Work-related stress and significant workloads are quite common in the professional environment. But how should an employer deal with the repeated sickness leaves of an employee due to overwork? It could be tempting to take the easy way out and dismiss the employee.

As a general principle, French employment law prohibits dismissals based on an employee’s health and illness, such dismissals being deemed null and void. However, the decisions of the French courts have authorised dismissals based on the disruption of the company’s business resulting from the employee’s long-term absence and the need to proceed with his permanent replacement. Nevertheless, these decisions have also specified that the employer may not legitimately dismiss an employee in cases where the employee’s absence is a result of failure by the employer to comply with its own obligations.

In the present case, an employee was dismissed due to long and repeated absences which resulted in a disruption of the business. The employee lodged a claim before the court, claiming that her sickness leaves were caused by a heavy workload, resulting in permanent and continued stress, and therefore in burn-out and deterioration of her health condition. The lower courts, including the Court of Appeals, dismissed the claim on the grounds that the employee had never complained about her situation, either to the occupational health services or to the employer itself.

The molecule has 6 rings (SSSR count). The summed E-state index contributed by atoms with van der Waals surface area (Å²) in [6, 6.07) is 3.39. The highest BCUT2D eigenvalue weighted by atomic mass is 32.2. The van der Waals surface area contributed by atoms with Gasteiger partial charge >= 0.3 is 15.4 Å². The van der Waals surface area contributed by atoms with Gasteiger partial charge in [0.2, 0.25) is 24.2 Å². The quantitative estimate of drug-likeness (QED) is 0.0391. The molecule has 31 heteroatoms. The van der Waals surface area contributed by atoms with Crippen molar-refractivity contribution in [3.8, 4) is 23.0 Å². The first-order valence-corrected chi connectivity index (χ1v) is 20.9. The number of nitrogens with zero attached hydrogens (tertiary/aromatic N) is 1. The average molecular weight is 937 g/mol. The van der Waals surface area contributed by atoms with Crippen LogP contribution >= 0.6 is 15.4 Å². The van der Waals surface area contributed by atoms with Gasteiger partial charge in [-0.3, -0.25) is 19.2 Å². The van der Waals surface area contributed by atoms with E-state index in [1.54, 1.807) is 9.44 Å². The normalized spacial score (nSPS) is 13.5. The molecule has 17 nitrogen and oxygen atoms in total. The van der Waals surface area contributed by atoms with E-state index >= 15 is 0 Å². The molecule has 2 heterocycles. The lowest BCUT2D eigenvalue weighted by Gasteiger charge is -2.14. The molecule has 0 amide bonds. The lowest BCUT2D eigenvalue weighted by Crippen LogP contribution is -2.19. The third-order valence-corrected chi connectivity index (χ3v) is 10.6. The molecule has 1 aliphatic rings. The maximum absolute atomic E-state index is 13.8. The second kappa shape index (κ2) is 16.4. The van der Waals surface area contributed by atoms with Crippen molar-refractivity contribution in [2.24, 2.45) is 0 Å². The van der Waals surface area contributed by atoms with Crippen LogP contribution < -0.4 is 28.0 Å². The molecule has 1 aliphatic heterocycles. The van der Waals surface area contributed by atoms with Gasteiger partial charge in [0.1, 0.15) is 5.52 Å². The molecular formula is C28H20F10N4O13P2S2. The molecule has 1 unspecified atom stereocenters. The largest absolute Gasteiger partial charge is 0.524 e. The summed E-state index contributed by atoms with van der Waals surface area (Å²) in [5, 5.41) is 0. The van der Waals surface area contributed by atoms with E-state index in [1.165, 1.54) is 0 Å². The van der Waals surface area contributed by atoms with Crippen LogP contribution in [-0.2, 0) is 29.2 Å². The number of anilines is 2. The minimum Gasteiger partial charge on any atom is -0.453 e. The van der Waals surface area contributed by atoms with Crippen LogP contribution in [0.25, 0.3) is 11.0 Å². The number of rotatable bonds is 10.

The French Supreme Court reversed the judgment of the Court of Appeals, holding that the employee’s absences resulted from the employer’s breach of his duty of care. The employer could not escape liability on the basis that it was unaware of the situation of the employee, such argument being irrelevant.

In other words, the employer should have been aware of the reasons for the employee’s absences, and it was not in a position to allege disruptions in the company’s business which were the consequence of absences which the employer had itself caused by failing to detect an overload situation resulting in the deterioration of the employee’s health, or failing to try to resolve it.

This decision is to be put in perspective with a previous decision of the Supreme Court in which the Court rendered a similar decision in a case where the employee dismissed was absent due to moral harassment.

In conclusion, rather than dismissing the employee suffering a burn-out, employers should consider the reasons for the burn-out, and implement corrective actions so that the situation improves.

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